Here’s How To Sleep Better With Alzheimer’s
Not getting enough sleep can adversely contribute to dementia and raises the risk of Alzheimer’s onset. Getting a healthy amount of sleep every night will heal and help the brain. If you want to help prevent and treat dementia and Alzheimer’s, then follow these tips to get a better night’s sleep.
A Good’s Night Sleep Can Help Prevent and Treat Alzheimer’s
There are several options to assist you in getting enough sleep each night. Here are some things you should try:
- Create a consistent sleep schedule. Go to bed and wake up at the same time every day, don’t sleep in on the weekends. Taking naps throughout the day could delay your sleep schedule.
- Follow a bedtime routine. 30-60 minutes before going to bed every night, do the same routine, so your body will realize it’s time for bed. Great options are reading a book, listening to soft music, or soaking in a warm bath. Try to avoid electronics as they stimulate the brain.
- Your bedroom should block out light and should be at a comfortable temperature, not too hot or cold, and adequate blankets to aid comfort.
- A comfortable mattress will prove invaluable as well as pillows and blankets so make sure you invest in them.
- Exercise daily but make an effort to do so earlier in the day, not before bedtime.
- Getting outside to absorb sunlight each day; if you live in a rainy state make sure you are taking a Vitamin D supplement.
- Make sure not to each too much before bedtime. A light snack in the evening will help you sleep, but large meals could keep you up.
- Avoid caffeine in the evening. Caffeine is a stimulant which will likely keep you awake.
- Avoid drinking a lot of liquid at night. Waking up to use the restroom and flicking on a bright light will interrupt your sleep.
- Alcohol won’t help you sleep; even small drinks result in a harder time staying asleep.
- Use your bed only for sleeping. If you’re not asleep within 15 minutes from turning off the lights, then get out of bed and return when you feel sleepy.
How to Feel Safe While Sleeping
Create a safe and peaceful environment to sleep in. Verify that there are smoke alarms on every floor and lock the house doors before going to bed. Here are some other things you can do to make each night’s sleep safer:
- Have a cell phone or telephone with emergency phone numbers written down next to your bed.
- Have a good lamp that turns on easily and within reach.
- Have a glass of water next to your bed in case you wake up thirsty.
- Use nightlights in the bathroom and hall to avoid having to turn on the bright lights which will likely interrupt your sleep.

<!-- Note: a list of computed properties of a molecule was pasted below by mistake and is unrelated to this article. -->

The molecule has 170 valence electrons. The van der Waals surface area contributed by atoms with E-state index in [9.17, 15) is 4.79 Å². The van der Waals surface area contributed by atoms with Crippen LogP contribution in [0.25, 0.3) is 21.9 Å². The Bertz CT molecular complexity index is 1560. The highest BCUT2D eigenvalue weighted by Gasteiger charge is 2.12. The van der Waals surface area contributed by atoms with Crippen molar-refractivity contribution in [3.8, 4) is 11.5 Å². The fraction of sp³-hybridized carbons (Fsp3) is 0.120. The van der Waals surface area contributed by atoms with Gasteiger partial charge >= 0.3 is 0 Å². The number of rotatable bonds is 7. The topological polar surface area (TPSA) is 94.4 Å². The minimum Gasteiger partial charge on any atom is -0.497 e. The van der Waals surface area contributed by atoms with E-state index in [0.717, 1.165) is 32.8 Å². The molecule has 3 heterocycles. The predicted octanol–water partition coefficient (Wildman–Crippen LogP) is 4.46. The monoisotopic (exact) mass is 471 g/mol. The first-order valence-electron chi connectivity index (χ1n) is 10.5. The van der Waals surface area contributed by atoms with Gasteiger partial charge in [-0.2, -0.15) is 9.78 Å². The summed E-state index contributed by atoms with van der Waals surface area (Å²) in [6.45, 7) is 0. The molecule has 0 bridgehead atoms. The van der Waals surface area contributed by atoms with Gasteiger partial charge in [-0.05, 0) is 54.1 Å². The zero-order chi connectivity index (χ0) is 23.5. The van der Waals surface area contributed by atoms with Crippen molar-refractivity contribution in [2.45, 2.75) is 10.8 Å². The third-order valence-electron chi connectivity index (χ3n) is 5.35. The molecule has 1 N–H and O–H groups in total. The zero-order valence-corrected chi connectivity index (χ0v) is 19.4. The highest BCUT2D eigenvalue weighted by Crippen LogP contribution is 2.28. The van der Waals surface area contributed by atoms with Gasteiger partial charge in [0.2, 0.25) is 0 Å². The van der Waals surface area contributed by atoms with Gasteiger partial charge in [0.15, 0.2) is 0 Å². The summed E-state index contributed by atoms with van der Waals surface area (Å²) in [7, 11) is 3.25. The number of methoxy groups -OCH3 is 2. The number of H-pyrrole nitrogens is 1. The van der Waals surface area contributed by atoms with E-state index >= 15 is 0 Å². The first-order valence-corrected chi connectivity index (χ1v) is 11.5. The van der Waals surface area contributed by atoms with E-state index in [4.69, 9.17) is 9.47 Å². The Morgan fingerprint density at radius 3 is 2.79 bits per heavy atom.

- Avoid smoking, particularly in the bedroom.
- Remove obstacles, so you don’t trip if you have to get up in the middle of the night.
- Don’t fall asleep with a heating pad on; you could potentially burn yourself.
Alzheimer’s Affects More Than Just The Patient
Alzheimer’s and dementia can often alter an individual’s sleeping pattern. Some people with Alzheimer’s sleep way too much while others don’t get enough sleep each night. Some people wake up several times during the night, others my sleepwalk, and some may yell in their sleep. The person who has Alzheimer’s disease isn’t the only person who loses sleep; caregivers and neighbors may have difficulty sleeping. As a result, they are tired and inefficient the next day.
If you are a caregiver for someone suffering from Alzheimer’s, there are some things you can do to protect your sleep habits:
- Put a gate across the stairs.
- Verify the floor is clear of obstacles.
- Lock up the medicine cabinet.
- Install support bars in the bathroom.
- Purchase a portal toilet in the patient’s bedroom.
Catch Some Z’s
Hopefully, you are interested in implementing some of the tips listed above to help you fall and remain asleep. Counting sheep is a fun visualization but counting slowly to 100 usually does the trick. Body relaxation is certainly one of the most helpful things a person can do to help fall asleep.
If you are constantly drowsy and find yourself incapable of completing usual tasks after 2-3 weeks, see a doctor. Sleep problems can result in your feeling tired, grumpy, and stressed but utilizing sleep aids can help get a better night’s rest.
Read the full article at: www.alzheimersweekly.com